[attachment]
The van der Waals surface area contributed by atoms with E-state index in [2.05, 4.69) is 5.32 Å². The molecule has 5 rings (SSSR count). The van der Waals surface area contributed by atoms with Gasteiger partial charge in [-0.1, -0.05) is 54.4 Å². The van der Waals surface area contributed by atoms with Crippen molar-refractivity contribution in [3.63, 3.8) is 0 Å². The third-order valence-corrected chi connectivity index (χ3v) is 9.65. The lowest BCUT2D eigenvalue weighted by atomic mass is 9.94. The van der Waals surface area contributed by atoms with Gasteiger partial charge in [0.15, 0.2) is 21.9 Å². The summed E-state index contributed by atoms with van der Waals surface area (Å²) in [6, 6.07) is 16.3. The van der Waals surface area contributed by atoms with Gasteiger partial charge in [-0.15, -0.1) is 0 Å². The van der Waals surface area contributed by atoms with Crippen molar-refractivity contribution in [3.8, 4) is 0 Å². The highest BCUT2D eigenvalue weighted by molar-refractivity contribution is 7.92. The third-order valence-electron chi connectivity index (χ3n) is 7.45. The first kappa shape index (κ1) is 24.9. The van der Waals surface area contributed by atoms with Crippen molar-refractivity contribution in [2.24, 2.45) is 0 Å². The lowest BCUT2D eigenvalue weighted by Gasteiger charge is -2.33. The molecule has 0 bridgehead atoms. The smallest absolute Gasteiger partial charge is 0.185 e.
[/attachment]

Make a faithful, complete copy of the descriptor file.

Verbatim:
The van der Waals surface area contributed by atoms with E-state index in [2.05, 4.69) is 5.32 Å². The molecule has 5 rings (SSSR count). The van der Waals surface area contributed by atoms with Gasteiger partial charge in [-0.1, -0.05) is 54.4 Å². The van der Waals surface area contributed by atoms with Crippen molar-refractivity contribution in [3.63, 3.8) is 0 Å². The third-order valence-corrected chi connectivity index (χ3v) is 9.65. The lowest BCUT2D eigenvalue weighted by atomic mass is 9.94. The van der Waals surface area contributed by atoms with Gasteiger partial charge in [0.15, 0.2) is 21.9 Å². The summed E-state index contributed by atoms with van der Waals surface area (Å²) in [6, 6.07) is 16.3. The van der Waals surface area contributed by atoms with Gasteiger partial charge in [-0.15, -0.1) is 0 Å². The van der Waals surface area contributed by atoms with Crippen molar-refractivity contribution in [3.8, 4) is 0 Å². The highest BCUT2D eigenvalue weighted by molar-refractivity contribution is 7.92. The third-order valence-electron chi connectivity index (χ3n) is 7.45. The first kappa shape index (κ1) is 24.9. The van der Waals surface area contributed by atoms with Crippen molar-refractivity contribution in [2.24, 2.45) is 0 Å². The lowest BCUT2D eigenvalue weighted by Gasteiger charge is -2.33. The molecule has 0 bridgehead atoms. The smallest absolute Gasteiger partial charge is 0.185 e.